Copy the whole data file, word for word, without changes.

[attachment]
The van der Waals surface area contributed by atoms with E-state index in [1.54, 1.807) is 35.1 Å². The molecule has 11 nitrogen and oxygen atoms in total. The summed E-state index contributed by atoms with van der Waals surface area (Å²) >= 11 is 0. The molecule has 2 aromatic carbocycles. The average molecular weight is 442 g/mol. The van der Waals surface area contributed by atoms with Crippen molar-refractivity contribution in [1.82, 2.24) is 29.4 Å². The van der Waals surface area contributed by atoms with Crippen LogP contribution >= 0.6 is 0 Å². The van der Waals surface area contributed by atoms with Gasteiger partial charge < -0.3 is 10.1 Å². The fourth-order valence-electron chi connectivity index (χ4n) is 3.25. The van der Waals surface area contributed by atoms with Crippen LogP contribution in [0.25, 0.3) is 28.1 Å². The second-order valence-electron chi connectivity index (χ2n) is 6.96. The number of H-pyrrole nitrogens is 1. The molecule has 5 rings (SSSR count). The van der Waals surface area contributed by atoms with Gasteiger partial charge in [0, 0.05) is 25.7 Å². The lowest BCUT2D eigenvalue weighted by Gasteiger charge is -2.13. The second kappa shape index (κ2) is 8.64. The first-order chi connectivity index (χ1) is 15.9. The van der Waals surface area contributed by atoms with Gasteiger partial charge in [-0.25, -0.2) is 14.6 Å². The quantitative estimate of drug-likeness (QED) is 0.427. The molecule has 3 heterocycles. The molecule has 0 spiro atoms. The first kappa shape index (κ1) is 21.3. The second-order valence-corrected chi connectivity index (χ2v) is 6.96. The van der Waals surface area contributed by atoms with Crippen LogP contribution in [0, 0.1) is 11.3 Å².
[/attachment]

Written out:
The van der Waals surface area contributed by atoms with E-state index in [1.54, 1.807) is 35.1 Å². The molecule has 11 nitrogen and oxygen atoms in total. The summed E-state index contributed by atoms with van der Waals surface area (Å²) >= 11 is 0. The molecule has 2 aromatic carbocycles. The average molecular weight is 442 g/mol. The van der Waals surface area contributed by atoms with Crippen molar-refractivity contribution in [1.82, 2.24) is 29.4 Å². The van der Waals surface area contributed by atoms with Crippen LogP contribution >= 0.6 is 0 Å². The van der Waals surface area contributed by atoms with Gasteiger partial charge < -0.3 is 10.1 Å². The fourth-order valence-electron chi connectivity index (χ4n) is 3.25. The van der Waals surface area contributed by atoms with Crippen LogP contribution in [0.25, 0.3) is 28.1 Å². The second-order valence-electron chi connectivity index (χ2n) is 6.96. The number of H-pyrrole nitrogens is 1. The molecule has 5 rings (SSSR count). The van der Waals surface area contributed by atoms with Gasteiger partial charge in [0, 0.05) is 25.7 Å². The lowest BCUT2D eigenvalue weighted by Gasteiger charge is -2.13. The second kappa shape index (κ2) is 8.64. The first-order chi connectivity index (χ1) is 15.9. The van der Waals surface area contributed by atoms with Gasteiger partial charge in [-0.25, -0.2) is 14.6 Å². The quantitative estimate of drug-likeness (QED) is 0.427. The molecule has 3 heterocycles. The molecule has 0 spiro atoms. The first kappa shape index (κ1) is 21.3. The second-order valence-corrected chi connectivity index (χ2v) is 6.96. The van der Waals surface area contributed by atoms with Crippen LogP contribution in [0, 0.1) is 11.3 Å².